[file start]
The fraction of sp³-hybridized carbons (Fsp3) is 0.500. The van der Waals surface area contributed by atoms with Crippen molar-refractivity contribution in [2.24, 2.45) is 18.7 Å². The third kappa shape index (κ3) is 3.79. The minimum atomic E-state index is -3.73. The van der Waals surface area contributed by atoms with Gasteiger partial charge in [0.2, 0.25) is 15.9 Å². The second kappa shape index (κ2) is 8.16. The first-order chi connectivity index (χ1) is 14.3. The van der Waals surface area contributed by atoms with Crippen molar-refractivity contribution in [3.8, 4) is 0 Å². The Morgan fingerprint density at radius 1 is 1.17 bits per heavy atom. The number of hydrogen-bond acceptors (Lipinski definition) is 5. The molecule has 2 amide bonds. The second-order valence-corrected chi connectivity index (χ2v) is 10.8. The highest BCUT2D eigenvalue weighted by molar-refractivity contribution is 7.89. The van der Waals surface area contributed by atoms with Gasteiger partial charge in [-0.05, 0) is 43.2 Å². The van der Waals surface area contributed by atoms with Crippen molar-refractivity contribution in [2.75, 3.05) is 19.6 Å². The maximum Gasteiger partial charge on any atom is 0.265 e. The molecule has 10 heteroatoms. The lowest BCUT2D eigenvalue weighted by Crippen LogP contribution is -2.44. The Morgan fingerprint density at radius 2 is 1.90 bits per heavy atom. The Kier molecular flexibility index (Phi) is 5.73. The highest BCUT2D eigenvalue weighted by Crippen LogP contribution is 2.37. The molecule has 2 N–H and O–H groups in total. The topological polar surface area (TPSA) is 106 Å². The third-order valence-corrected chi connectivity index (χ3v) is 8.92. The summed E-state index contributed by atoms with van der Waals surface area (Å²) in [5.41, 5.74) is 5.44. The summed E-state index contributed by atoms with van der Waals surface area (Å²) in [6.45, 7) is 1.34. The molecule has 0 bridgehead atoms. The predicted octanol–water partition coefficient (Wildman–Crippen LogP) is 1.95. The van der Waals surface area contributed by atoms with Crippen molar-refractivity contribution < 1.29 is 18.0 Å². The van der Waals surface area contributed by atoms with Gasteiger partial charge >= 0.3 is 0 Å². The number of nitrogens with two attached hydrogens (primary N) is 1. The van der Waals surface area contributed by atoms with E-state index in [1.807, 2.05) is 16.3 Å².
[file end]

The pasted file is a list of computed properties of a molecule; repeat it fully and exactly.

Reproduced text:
The fraction of sp³-hybridized carbons (Fsp3) is 0.500. The van der Waals surface area contributed by atoms with Crippen molar-refractivity contribution in [2.24, 2.45) is 18.7 Å². The third kappa shape index (κ3) is 3.79. The minimum atomic E-state index is -3.73. The van der Waals surface area contributed by atoms with Gasteiger partial charge in [0.2, 0.25) is 15.9 Å². The second kappa shape index (κ2) is 8.16. The first-order chi connectivity index (χ1) is 14.3. The van der Waals surface area contributed by atoms with Crippen molar-refractivity contribution in [3.8, 4) is 0 Å². The Morgan fingerprint density at radius 1 is 1.17 bits per heavy atom. The number of hydrogen-bond acceptors (Lipinski definition) is 5. The molecule has 2 amide bonds. The second-order valence-corrected chi connectivity index (χ2v) is 10.8. The highest BCUT2D eigenvalue weighted by molar-refractivity contribution is 7.89. The van der Waals surface area contributed by atoms with Gasteiger partial charge in [-0.05, 0) is 43.2 Å². The van der Waals surface area contributed by atoms with Crippen molar-refractivity contribution in [2.75, 3.05) is 19.6 Å². The maximum Gasteiger partial charge on any atom is 0.265 e. The molecule has 10 heteroatoms. The lowest BCUT2D eigenvalue weighted by Crippen LogP contribution is -2.44. The Morgan fingerprint density at radius 2 is 1.90 bits per heavy atom. The Kier molecular flexibility index (Phi) is 5.73. The highest BCUT2D eigenvalue weighted by Crippen LogP contribution is 2.37. The molecule has 2 N–H and O–H groups in total. The topological polar surface area (TPSA) is 106 Å². The third-order valence-corrected chi connectivity index (χ3v) is 8.92. The summed E-state index contributed by atoms with van der Waals surface area (Å²) in [5.41, 5.74) is 5.44. The summed E-state index contributed by atoms with van der Waals surface area (Å²) in [6.45, 7) is 1.34. The molecule has 0 bridgehead atoms. The predicted octanol–water partition coefficient (Wildman–Crippen LogP) is 1.95. The van der Waals surface area contributed by atoms with Crippen molar-refractivity contribution < 1.29 is 18.0 Å². The van der Waals surface area contributed by atoms with Gasteiger partial charge >= 0.3 is 0 Å². The number of nitrogens with two attached hydrogens (primary N) is 1. The van der Waals surface area contributed by atoms with E-state index in [1.807, 2.05) is 16.3 Å².